The Navy just announced 385 new multiple award contracts under their Seaport-e program. There were 415 offers under what the Navy calls their "Rolling Admission Program" this year and 385 companies were selected. These contracts are mainly for service requirements for the Navy in 22 different functional areas and have become a competitive and popular way for the Navy to do business in these areas. There are currently more than 2,500 contractors holding Seaport-e ID/IQ contracts so there is adequate competition on winning task orders under the contracts. While the program is open to large and small businesses the Navy estimates that 85% of the contract holders are small businesses. The Navy has established a goal of 33% of total dollars to be awarded to small businesses. The Navy will purchase over $5 Billion worth of services under this program each fiscal year which means over a $1.65 Billion opportunity for small business. In addition, large business awards under the program have a subcontracting goal of 20% to small business. This adds another $1 Billion opportunity for small business. In all, there should be over $2.65 Billion opportunity for small business.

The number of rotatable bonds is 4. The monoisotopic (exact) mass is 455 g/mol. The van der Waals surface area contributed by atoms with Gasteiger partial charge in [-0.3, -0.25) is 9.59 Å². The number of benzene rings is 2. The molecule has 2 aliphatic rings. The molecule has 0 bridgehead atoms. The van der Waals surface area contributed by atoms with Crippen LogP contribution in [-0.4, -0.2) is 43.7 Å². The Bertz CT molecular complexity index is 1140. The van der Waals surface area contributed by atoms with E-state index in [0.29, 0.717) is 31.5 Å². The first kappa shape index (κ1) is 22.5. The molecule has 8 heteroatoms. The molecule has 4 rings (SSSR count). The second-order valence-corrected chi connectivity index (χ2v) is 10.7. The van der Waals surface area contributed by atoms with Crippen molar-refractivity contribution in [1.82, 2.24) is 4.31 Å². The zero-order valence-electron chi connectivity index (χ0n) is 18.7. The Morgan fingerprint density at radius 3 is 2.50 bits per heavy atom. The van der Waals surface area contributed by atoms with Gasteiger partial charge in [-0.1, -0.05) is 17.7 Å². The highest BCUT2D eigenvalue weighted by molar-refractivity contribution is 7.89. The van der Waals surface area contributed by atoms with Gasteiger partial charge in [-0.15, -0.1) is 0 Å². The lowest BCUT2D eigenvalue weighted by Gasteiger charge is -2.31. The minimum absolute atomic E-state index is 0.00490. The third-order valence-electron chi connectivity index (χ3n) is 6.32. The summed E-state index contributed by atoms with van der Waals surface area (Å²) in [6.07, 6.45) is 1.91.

The Seaport-e program adds new contracts, usually each spring, via their Rolling Admissions program. During this time contractors can make proposals or existing contractors can add additional areas and/or scopes to their current contracts. The contracts are called Multiple Award Contracts or MAC's and allow the contractor to propose different areas that they are capable of providing services within. The Navy then posts requests for task orders and competes these within the holders of the contracts. Usually a "team" of contractors is put together to bid on a task order. The task orders can be of several contract vehicles such as Firm Fixed Price, Fixed Price Incentive, Cost Plus Fixed Fee, Cost Plus Incentive Fee, and Cost Plus Award Fee. There are no Time and Material task orders in the current group. As a result, most of the contractors are required to have an approved accounting system. To many of those contractors new to government contracting this can be a daunting requirement. Usually there are multiple types of requirements put on the contractor including many of the Federal Acquisition Regulations (FAR), Defense Federal Acquisition Regulations (DFARS), Code of Federal Regulations (CFR), Defense Contract Audit Agency (DCAA) guidelines among others. ReliAscent personnel have helped many contractors in the past put together and operate accounting systems meeting these requirements. Many of the new contractors that have just been given Seaport-e contracts will be faced with finding someone to help them with this task. I would recommend that if you are a new Seaport-e contract holder, or know of one, that we should talk soon.